Plant growth and enegy reserves
Ok, I have a few questions regarding plants and their most "robust" growth periods, and stored energy.
In my readings here, in particular, posts by Al, I've been reading about repotting times based on the time of most robust growth. I guess what I'm getting at here is that I'm not really sure when that is. In my case, a lot of my plants grow well all year, and don't seem to have a down time. The exception would be my Pachira, which clearly slows down in winter, although as the older leaves fall off, new ones grow, but slower. Some plants, like my chinese evergreens, seem to grow MORE in winter, probably due to deeper sun penetration into the house.
All of my plants are situated in my dining area, which has a large south-west facing window, as well as the large sliding glass doors, which face south-east. Needless to say, I get a LOT of sun in this room, which results in great performance. If certain plants grow well all year, is it safe to say that anytime is ok for repotting and pruning??
Also, the whole "stored energy" thing confuses me a bit sometimes. I guess I always assumed that when a plant starts putting up new growth, that it must have plenty of energy available. This question comes based off of my post about the ficus alii, and the work I just did on it. Because it has new growth going on, I figured it was ok to root prune and such. I'd like to know a little more about how a plant builds up energy reserves, and how/when it is stored and/or used. I understand fully well how photosynthesis works to create energy, and always assumed that if the plant has leaves, it has the ability to produce energy, assuming you have healthy roots.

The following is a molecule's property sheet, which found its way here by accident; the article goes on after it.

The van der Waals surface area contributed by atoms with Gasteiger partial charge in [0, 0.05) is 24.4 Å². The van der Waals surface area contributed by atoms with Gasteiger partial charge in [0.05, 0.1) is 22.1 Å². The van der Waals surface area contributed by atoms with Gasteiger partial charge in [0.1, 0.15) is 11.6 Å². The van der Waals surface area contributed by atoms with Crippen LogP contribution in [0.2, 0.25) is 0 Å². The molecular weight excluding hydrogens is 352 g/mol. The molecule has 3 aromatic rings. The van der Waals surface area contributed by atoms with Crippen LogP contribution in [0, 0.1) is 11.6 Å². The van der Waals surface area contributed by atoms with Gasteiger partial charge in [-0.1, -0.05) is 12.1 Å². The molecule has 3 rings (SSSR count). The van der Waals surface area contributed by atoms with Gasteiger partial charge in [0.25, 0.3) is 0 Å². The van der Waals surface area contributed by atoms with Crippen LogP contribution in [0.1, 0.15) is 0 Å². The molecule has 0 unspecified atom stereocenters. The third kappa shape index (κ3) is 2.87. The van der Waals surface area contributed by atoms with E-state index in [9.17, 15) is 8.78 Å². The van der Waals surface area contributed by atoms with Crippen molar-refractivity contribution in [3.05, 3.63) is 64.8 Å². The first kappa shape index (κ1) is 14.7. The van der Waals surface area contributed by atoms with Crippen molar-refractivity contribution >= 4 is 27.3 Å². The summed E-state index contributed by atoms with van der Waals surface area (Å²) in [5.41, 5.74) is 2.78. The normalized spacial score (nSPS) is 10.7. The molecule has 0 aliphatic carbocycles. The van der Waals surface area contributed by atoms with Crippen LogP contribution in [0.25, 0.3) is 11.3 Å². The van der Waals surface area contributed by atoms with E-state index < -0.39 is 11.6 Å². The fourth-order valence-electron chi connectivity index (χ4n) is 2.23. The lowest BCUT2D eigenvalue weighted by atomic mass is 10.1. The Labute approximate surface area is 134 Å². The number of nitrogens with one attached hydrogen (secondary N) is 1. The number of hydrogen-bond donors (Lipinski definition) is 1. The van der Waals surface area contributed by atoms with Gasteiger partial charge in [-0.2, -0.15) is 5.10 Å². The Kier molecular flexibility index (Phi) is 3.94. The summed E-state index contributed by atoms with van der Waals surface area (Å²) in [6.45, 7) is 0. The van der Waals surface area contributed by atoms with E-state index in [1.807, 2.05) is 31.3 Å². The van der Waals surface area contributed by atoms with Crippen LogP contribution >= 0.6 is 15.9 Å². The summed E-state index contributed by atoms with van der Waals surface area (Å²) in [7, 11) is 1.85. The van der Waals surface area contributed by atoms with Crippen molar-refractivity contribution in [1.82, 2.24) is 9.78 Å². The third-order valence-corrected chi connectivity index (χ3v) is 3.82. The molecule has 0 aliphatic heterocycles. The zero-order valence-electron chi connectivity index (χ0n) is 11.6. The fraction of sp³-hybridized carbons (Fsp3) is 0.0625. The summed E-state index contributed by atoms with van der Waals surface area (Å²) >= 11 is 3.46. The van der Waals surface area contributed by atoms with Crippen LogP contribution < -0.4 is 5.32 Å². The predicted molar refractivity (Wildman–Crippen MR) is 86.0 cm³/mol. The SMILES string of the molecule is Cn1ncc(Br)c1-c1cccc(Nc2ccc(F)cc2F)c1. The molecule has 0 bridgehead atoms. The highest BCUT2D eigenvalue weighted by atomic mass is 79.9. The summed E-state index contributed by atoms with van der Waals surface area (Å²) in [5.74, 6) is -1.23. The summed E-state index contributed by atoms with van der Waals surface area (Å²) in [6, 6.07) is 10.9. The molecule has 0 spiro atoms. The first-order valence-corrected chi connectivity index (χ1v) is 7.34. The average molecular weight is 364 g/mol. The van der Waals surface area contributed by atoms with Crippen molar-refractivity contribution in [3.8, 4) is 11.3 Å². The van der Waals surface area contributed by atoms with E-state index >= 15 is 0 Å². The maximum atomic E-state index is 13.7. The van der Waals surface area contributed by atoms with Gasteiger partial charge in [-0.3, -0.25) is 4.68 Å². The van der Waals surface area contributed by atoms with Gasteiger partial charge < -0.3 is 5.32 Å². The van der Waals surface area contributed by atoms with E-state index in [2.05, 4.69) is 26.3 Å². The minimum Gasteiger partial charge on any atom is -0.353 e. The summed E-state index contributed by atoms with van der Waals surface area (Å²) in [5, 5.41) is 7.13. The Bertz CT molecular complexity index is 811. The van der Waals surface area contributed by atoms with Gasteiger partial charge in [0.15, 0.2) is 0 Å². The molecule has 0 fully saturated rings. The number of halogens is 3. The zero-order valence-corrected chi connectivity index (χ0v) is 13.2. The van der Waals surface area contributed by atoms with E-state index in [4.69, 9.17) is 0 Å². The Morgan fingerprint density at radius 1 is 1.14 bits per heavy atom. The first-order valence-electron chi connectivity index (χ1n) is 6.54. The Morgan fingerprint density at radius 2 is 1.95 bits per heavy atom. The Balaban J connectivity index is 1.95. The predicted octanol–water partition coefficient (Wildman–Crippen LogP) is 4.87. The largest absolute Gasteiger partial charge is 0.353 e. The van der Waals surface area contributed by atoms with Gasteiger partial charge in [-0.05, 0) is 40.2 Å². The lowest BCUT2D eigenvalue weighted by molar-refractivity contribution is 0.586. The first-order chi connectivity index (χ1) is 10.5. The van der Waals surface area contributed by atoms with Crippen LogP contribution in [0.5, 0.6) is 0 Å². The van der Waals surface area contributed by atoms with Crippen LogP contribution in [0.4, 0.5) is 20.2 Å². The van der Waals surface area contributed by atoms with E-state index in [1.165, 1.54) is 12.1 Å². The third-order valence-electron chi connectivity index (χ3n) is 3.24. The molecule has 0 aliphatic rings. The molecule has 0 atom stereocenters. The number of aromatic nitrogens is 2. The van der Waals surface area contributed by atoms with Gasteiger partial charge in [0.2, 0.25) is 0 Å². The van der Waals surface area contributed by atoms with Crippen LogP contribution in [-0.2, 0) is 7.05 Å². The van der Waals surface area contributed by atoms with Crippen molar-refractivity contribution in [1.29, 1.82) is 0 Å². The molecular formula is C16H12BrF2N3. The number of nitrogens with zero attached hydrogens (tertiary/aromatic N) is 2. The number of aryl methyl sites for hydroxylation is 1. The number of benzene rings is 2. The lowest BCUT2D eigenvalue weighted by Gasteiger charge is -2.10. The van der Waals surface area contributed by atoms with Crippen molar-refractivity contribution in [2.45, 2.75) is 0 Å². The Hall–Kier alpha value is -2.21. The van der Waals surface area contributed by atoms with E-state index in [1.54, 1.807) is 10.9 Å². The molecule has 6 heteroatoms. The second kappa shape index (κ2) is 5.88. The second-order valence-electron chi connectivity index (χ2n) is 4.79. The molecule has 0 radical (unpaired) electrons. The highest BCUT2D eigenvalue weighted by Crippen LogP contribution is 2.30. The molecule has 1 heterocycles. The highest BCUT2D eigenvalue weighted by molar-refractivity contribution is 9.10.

Thanks in advance to all who indulge in this one, although I do recognize that this is a bit scientific. Al, I know you have a lot of available knowledge in this department, so I look forward to learning some stuff, and I also realize you are busy, so I'll be patient. I'm also interested in everyone else's knowledge as well, or add-in questions for that matter.